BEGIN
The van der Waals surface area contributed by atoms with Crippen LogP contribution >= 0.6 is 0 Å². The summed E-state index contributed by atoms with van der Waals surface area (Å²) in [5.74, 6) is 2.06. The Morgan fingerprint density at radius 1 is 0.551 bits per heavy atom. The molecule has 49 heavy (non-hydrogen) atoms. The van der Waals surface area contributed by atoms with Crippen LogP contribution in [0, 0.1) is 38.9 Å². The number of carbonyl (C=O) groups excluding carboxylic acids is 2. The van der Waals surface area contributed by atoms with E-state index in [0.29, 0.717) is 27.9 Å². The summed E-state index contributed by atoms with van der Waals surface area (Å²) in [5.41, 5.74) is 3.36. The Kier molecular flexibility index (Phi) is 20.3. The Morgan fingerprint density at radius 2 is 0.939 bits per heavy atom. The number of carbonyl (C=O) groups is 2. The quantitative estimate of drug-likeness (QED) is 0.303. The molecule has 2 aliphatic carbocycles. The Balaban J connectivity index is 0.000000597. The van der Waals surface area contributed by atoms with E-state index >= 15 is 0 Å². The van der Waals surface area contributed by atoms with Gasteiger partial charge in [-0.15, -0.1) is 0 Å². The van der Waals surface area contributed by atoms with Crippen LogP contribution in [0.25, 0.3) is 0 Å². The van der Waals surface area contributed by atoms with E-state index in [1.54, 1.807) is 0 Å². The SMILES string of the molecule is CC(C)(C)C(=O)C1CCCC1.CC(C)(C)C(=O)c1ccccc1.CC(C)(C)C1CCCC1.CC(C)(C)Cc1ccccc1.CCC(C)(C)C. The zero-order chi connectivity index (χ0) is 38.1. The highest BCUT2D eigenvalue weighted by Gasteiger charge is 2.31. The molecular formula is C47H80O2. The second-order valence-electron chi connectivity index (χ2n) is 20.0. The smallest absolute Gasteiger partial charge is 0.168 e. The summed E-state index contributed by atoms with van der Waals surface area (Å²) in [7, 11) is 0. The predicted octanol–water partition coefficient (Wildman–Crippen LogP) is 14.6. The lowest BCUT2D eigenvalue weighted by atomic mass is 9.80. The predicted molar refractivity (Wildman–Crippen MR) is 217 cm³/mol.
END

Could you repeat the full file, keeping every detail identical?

The van der Waals surface area contributed by atoms with Crippen LogP contribution >= 0.6 is 0 Å². The summed E-state index contributed by atoms with van der Waals surface area (Å²) in [5.74, 6) is 2.06. The Morgan fingerprint density at radius 1 is 0.551 bits per heavy atom. The molecule has 49 heavy (non-hydrogen) atoms. The van der Waals surface area contributed by atoms with Crippen LogP contribution in [0, 0.1) is 38.9 Å². The number of carbonyl (C=O) groups excluding carboxylic acids is 2. The van der Waals surface area contributed by atoms with E-state index in [0.29, 0.717) is 27.9 Å². The summed E-state index contributed by atoms with van der Waals surface area (Å²) in [5.41, 5.74) is 3.36. The Kier molecular flexibility index (Phi) is 20.3. The Morgan fingerprint density at radius 2 is 0.939 bits per heavy atom. The number of carbonyl (C=O) groups is 2. The quantitative estimate of drug-likeness (QED) is 0.303. The molecule has 2 aliphatic carbocycles. The Balaban J connectivity index is 0.000000597. The van der Waals surface area contributed by atoms with E-state index >= 15 is 0 Å². The van der Waals surface area contributed by atoms with Gasteiger partial charge in [-0.15, -0.1) is 0 Å². The van der Waals surface area contributed by atoms with Crippen LogP contribution in [0.25, 0.3) is 0 Å². The van der Waals surface area contributed by atoms with E-state index in [1.54, 1.807) is 0 Å². The SMILES string of the molecule is CC(C)(C)C(=O)C1CCCC1.CC(C)(C)C(=O)c1ccccc1.CC(C)(C)C1CCCC1.CC(C)(C)Cc1ccccc1.CCC(C)(C)C. The zero-order chi connectivity index (χ0) is 38.1. The highest BCUT2D eigenvalue weighted by Gasteiger charge is 2.31. The molecular formula is C47H80O2. The second-order valence-electron chi connectivity index (χ2n) is 20.0. The smallest absolute Gasteiger partial charge is 0.168 e. The summed E-state index contributed by atoms with van der Waals surface area (Å²) in [7, 11) is 0. The predicted octanol–water partition coefficient (Wildman–Crippen LogP) is 14.6. The lowest BCUT2D eigenvalue weighted by atomic mass is 9.80. The predicted molar refractivity (Wildman–Crippen MR) is 217 cm³/mol.